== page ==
2014/02/13 Sphinx Lunch

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Unsupervised Induction and Filling of Semantic Slot for Spoken Dialogue Systems Using Frame-Semantic Parsing

Yun-Nung (Vivian) Chen, William Yang Wang, and Alexander I. Rudnicky

2014/02/13 Sphinx Lunch

Best Student Paper Award

@ 2013 IEEE Workshop on Automatic Speech Recognition and Understanding – Dec. 9-12, 2013



Introduction Approach Experiments Conclusion



Introduction Approach Experiments Conclusion


In 2011…

“… I have long been looking for good

knowledgeable student to take on the task of getting conversational agents to move beyond prerecorded interaction (or clunky spoken dialog systems) …”

“… Wow! Sounds like they know how to achieve the ultimate machine

intelligence at CMU…”


Spoken Language Understanding (SLU)

 SLU in dialogue systems

SLU maps NL inputs to semantic forms

“I would like to go to Shadyside Tuesday.”

Semantic frames, slots, & values

 often manually defined by domain experts or developers.

location: Shadyside date: Tuesday

What are the problems?


Problems with Predefined Slots

Generalization: may not generalize to real-world users.

Bias propagation: can bias subsequent data collection and annotation.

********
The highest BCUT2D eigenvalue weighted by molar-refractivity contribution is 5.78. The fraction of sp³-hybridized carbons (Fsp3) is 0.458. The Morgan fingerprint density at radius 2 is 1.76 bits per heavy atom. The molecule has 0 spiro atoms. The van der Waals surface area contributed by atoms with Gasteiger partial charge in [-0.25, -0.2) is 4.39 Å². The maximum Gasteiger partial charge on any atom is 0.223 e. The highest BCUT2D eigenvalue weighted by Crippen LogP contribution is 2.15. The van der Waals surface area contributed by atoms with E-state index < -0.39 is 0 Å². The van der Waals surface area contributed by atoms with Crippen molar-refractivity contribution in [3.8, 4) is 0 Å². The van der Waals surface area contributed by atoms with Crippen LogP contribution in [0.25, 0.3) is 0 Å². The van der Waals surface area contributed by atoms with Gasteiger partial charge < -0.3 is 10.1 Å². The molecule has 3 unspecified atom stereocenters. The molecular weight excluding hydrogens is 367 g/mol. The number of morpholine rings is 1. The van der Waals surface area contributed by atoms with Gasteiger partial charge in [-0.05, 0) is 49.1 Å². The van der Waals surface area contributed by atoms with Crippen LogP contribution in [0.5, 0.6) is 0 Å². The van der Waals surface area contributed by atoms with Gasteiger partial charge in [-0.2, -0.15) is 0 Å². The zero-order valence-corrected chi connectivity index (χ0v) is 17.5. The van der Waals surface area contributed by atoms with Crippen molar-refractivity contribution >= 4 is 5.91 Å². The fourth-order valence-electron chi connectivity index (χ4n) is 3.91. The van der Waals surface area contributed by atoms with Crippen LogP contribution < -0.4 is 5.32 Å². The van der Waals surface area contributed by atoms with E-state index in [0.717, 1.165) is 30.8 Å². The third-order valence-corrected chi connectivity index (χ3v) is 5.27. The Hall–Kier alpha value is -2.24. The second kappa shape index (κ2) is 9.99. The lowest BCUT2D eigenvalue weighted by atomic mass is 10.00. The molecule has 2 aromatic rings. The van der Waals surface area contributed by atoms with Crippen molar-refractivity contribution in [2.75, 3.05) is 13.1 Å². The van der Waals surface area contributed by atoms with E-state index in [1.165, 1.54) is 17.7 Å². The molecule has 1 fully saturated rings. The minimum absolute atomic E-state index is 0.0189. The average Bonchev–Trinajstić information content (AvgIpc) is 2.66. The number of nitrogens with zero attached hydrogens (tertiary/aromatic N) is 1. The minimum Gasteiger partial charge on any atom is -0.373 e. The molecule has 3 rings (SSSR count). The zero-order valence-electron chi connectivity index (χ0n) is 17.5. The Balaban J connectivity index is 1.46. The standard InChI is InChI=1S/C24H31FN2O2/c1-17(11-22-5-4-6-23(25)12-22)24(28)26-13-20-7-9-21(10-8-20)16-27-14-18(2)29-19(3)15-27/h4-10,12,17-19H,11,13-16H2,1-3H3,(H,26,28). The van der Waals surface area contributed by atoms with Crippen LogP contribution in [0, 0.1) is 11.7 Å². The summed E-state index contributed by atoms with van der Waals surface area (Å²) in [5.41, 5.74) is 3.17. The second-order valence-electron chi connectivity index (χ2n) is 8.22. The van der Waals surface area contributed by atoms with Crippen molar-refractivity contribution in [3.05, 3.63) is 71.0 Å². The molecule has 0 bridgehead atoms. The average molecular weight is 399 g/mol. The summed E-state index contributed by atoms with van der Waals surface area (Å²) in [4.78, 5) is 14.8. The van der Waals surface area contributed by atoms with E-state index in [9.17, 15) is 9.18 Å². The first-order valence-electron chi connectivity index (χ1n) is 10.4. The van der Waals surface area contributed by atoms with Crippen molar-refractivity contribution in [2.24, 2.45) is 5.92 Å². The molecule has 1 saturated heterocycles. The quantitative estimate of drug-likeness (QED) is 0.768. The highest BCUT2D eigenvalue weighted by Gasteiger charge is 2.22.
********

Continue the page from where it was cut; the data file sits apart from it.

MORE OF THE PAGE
Maintenance: when new data comes in, developers need to start a new round of annotation to analyze the data and update the grammar.

Efficiency: time consuming, and high costs.

Can we automatically induce semantic slots

only using raw audios?



Introduction Approach Experiments Conclusion


Probabilistic Frame-Semantic Parsing

(Das et al., 2010; 2013) on ASR-transcribed utterances.

First Step



 FrameNet (Baker et al., 1998)

 a linguistically-principled semantic resource, based on the frame-semantics theory.

 Example

Frame (food): contains words referring to items of food.

Frame Element: a descriptor indicates the characteristic of food.

 “low fat milk” 

“milk” evokes the “food” frame;


Frame-Semantic Parsing

 SEMAFOR (Das et al., 2010; 2013)

 a state-of-the-art frame-semantics parser,

trained on manually annotated FrameNet



can i have a cheap restaurant

Frame: capability FT LU: can FE LU: i

Frame: expensiveness FT LU: cheap

Frame: locale by use FT/FE LU: restaurant

The Panacea?

 Unfortunately...

Task: adapting generic frames to task-specific





As A Ranking Problem

 Main idea

 Ranking domain-specific concepts higher than generic semantic concepts

can i have a cheap restaurant

Frame: capability FT LU: can FE LU: i

Frame: expensiveness FT LU: cheap

Frame: locale by use FT/FE LU: restaurant

slot candidate


Slot Ranking Model (1/3)

 Rank the slot candidates by integrating two scores

the frequency of the slot candidate in the SEMAFOR-parsed corpus

the coherence of slot fillers

slots with higher frequency may be more important domain-specific concepts should focus on fewer topics and be similar to each other

lower coherence in topic space higher coherence in topic space

slot: quantity slot: expensiveness

a one

all three


expensive inexpensive


Slot Ranking Model (2/3)

 Measure coherence by word-level context clustering

 For each slot ,

 We have corresponding cluster vector

 Measure coherence measure by pair-wised cosine similarity